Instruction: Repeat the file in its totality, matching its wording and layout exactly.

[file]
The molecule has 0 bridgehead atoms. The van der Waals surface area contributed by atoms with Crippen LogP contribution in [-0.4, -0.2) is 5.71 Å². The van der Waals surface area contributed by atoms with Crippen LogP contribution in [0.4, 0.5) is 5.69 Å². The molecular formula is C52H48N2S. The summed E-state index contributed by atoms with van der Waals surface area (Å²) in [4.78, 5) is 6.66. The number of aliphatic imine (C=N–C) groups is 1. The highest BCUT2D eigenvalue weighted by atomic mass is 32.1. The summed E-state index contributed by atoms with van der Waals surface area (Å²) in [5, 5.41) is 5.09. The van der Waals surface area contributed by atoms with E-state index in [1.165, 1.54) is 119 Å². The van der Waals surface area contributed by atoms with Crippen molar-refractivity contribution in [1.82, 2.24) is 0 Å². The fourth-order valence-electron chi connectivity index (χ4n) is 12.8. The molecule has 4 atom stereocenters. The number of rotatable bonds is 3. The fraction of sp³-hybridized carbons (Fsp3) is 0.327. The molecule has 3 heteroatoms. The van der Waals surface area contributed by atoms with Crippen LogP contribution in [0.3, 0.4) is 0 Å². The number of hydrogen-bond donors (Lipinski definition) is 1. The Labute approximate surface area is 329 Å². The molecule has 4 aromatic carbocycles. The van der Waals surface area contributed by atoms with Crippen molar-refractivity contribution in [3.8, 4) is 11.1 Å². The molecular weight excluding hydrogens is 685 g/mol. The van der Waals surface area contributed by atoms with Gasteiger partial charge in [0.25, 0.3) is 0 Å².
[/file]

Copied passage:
The molecule has 0 bridgehead atoms. The van der Waals surface area contributed by atoms with Crippen LogP contribution in [-0.4, -0.2) is 5.71 Å². The van der Waals surface area contributed by atoms with Crippen LogP contribution in [0.4, 0.5) is 5.69 Å². The molecular formula is C52H48N2S. The summed E-state index contributed by atoms with van der Waals surface area (Å²) in [4.78, 5) is 6.66. The number of aliphatic imine (C=N–C) groups is 1. The highest BCUT2D eigenvalue weighted by atomic mass is 32.1. The summed E-state index contributed by atoms with van der Waals surface area (Å²) in [5, 5.41) is 5.09. The van der Waals surface area contributed by atoms with E-state index in [1.165, 1.54) is 119 Å². The van der Waals surface area contributed by atoms with Crippen molar-refractivity contribution in [1.82, 2.24) is 0 Å². The fourth-order valence-electron chi connectivity index (χ4n) is 12.8. The molecule has 4 atom stereocenters. The number of rotatable bonds is 3. The fraction of sp³-hybridized carbons (Fsp3) is 0.327. The molecule has 3 heteroatoms. The van der Waals surface area contributed by atoms with Crippen LogP contribution in [0.3, 0.4) is 0 Å². The number of hydrogen-bond donors (Lipinski definition) is 1. The Labute approximate surface area is 329 Å². The molecule has 4 aromatic carbocycles. The van der Waals surface area contributed by atoms with Crippen molar-refractivity contribution in [3.8, 4) is 11.1 Å². The molecular weight excluding hydrogens is 685 g/mol. The van der Waals surface area contributed by atoms with Gasteiger partial charge in [0.25, 0.3) is 0 Å².